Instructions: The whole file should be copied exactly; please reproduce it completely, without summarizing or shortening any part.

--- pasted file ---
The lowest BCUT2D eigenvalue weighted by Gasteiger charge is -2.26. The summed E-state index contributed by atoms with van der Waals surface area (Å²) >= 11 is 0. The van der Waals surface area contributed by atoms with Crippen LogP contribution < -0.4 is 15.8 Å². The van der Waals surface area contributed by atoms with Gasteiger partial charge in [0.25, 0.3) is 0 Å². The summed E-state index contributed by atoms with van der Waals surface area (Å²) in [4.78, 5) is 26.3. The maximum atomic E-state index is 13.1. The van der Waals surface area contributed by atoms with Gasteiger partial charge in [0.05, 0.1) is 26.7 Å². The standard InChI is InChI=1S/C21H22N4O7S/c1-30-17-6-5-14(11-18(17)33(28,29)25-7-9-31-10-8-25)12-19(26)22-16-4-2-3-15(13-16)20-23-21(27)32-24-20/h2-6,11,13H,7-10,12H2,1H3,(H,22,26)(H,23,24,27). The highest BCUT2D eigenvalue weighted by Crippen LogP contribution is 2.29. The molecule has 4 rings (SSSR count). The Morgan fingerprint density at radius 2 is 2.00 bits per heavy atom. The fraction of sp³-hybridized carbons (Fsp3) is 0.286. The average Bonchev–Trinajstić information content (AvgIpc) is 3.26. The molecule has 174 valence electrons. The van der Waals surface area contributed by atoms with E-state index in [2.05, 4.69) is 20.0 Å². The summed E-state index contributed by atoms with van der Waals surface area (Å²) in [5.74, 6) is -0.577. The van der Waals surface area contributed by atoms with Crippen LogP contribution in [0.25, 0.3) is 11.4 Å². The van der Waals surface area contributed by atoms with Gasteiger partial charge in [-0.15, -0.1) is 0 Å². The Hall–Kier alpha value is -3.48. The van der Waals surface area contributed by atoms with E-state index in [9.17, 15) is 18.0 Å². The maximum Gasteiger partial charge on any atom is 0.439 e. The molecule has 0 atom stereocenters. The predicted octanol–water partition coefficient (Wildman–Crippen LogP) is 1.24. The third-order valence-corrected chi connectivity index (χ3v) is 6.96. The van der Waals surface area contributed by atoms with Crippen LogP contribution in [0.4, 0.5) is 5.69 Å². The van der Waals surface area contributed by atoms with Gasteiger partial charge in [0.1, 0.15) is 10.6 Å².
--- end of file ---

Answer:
The lowest BCUT2D eigenvalue weighted by Gasteiger charge is -2.26. The summed E-state index contributed by atoms with van der Waals surface area (Å²) >= 11 is 0. The van der Waals surface area contributed by atoms with Crippen LogP contribution < -0.4 is 15.8 Å². The van der Waals surface area contributed by atoms with Gasteiger partial charge in [0.25, 0.3) is 0 Å². The summed E-state index contributed by atoms with van der Waals surface area (Å²) in [4.78, 5) is 26.3. The maximum atomic E-state index is 13.1. The van der Waals surface area contributed by atoms with Gasteiger partial charge in [0.05, 0.1) is 26.7 Å². The standard InChI is InChI=1S/C21H22N4O7S/c1-30-17-6-5-14(11-18(17)33(28,29)25-7-9-31-10-8-25)12-19(26)22-16-4-2-3-15(13-16)20-23-21(27)32-24-20/h2-6,11,13H,7-10,12H2,1H3,(H,22,26)(H,23,24,27). The highest BCUT2D eigenvalue weighted by Crippen LogP contribution is 2.29. The molecule has 4 rings (SSSR count). The Morgan fingerprint density at radius 2 is 2.00 bits per heavy atom. The fraction of sp³-hybridized carbons (Fsp3) is 0.286. The average Bonchev–Trinajstić information content (AvgIpc) is 3.26. The molecule has 174 valence electrons. The van der Waals surface area contributed by atoms with E-state index in [2.05, 4.69) is 20.0 Å². The summed E-state index contributed by atoms with van der Waals surface area (Å²) in [5.74, 6) is -0.577. The van der Waals surface area contributed by atoms with Crippen LogP contribution in [0.25, 0.3) is 11.4 Å². The van der Waals surface area contributed by atoms with Gasteiger partial charge in [-0.15, -0.1) is 0 Å². The Hall–Kier alpha value is -3.48. The van der Waals surface area contributed by atoms with E-state index in [9.17, 15) is 18.0 Å². The maximum Gasteiger partial charge on any atom is 0.439 e. The molecule has 0 atom stereocenters. The predicted octanol–water partition coefficient (Wildman–Crippen LogP) is 1.24. The third-order valence-corrected chi connectivity index (χ3v) is 6.96. The van der Waals surface area contributed by atoms with Crippen LogP contribution in [0.4, 0.5) is 5.69 Å². The van der Waals surface area contributed by atoms with Gasteiger partial charge in [0.1, 0.15) is 10.6 Å².